As part of its strategic proposals for 2016-18, KOFIC is looking to introduce a quota to support non-mainstream Korean films.


Korean Film Council (KOFIC) chairman Kim Sae-hoon has revealed a three-year plan to promote and support the national film industry that includes a proposal for a screen quota for local “diversity films” – a.k.a. arthouse or non-mainstream films.

The country’s current screen quota is for local films of any stripe to be screened 73 days of the year, an obligation that tends to be easily fulfilled by screening mainstream commercial fare.

Unable to solve the controversial issue of large-scale commercial films dominating conglomerate-owned multiplex screens, KOFIC is opting to go down the route of modifying the screen quota to support diverse programming.

However, Kim said the quota would not be a blanket decree for all theatres and that the proposal would undergo industry discussion first.

KOFIC’s other strategic proposals for 2016-2018 included the following:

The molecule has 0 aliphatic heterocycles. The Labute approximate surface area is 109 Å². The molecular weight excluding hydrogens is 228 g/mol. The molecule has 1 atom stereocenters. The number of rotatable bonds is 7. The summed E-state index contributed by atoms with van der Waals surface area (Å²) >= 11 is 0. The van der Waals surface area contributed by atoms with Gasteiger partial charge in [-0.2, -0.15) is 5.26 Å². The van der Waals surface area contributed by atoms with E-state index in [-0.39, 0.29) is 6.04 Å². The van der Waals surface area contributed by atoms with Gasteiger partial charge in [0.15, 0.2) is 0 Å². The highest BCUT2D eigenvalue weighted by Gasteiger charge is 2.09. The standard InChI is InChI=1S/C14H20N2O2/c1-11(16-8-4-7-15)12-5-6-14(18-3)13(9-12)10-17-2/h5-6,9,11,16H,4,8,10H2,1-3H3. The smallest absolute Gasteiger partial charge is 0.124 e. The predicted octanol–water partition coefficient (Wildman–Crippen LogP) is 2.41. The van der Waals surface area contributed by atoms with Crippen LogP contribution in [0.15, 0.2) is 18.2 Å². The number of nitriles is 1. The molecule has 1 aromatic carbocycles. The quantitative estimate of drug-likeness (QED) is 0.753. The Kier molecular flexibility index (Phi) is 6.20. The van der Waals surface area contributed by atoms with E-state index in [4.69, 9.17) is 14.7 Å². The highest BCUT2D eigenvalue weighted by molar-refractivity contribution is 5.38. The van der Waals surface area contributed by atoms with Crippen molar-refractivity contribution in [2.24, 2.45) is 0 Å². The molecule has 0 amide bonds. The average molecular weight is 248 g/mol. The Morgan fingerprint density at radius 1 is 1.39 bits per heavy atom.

• Supporting animation, CGI and VFX development through funds and infrastructure
  • KOFIC playing the matchmaker between investors, producers and scripts
  • Creating a film fund of $41.5m (KW50bn) specializing in mid-size budget productions
  • Standardizing crew contracts and insurance plans
  • Creating an integrated box office database for online services including mobile, IPTV, cable and portal services
  • Building a studio in Busan by 2020 that can accommodate blockbuster-size productions with sets and post-production facilities
  • Targeting China, South America and the ASEAN countries to promote Korean films and crew
  • Supporting foreign distributors in marketing Korean films abroad in 2017
  • Monitoring Korean intellectual property rights overseas

“The [film industry] ecosystem is changing greatly because of the digital environment, and we are trying to mesh with that,” commented Kim.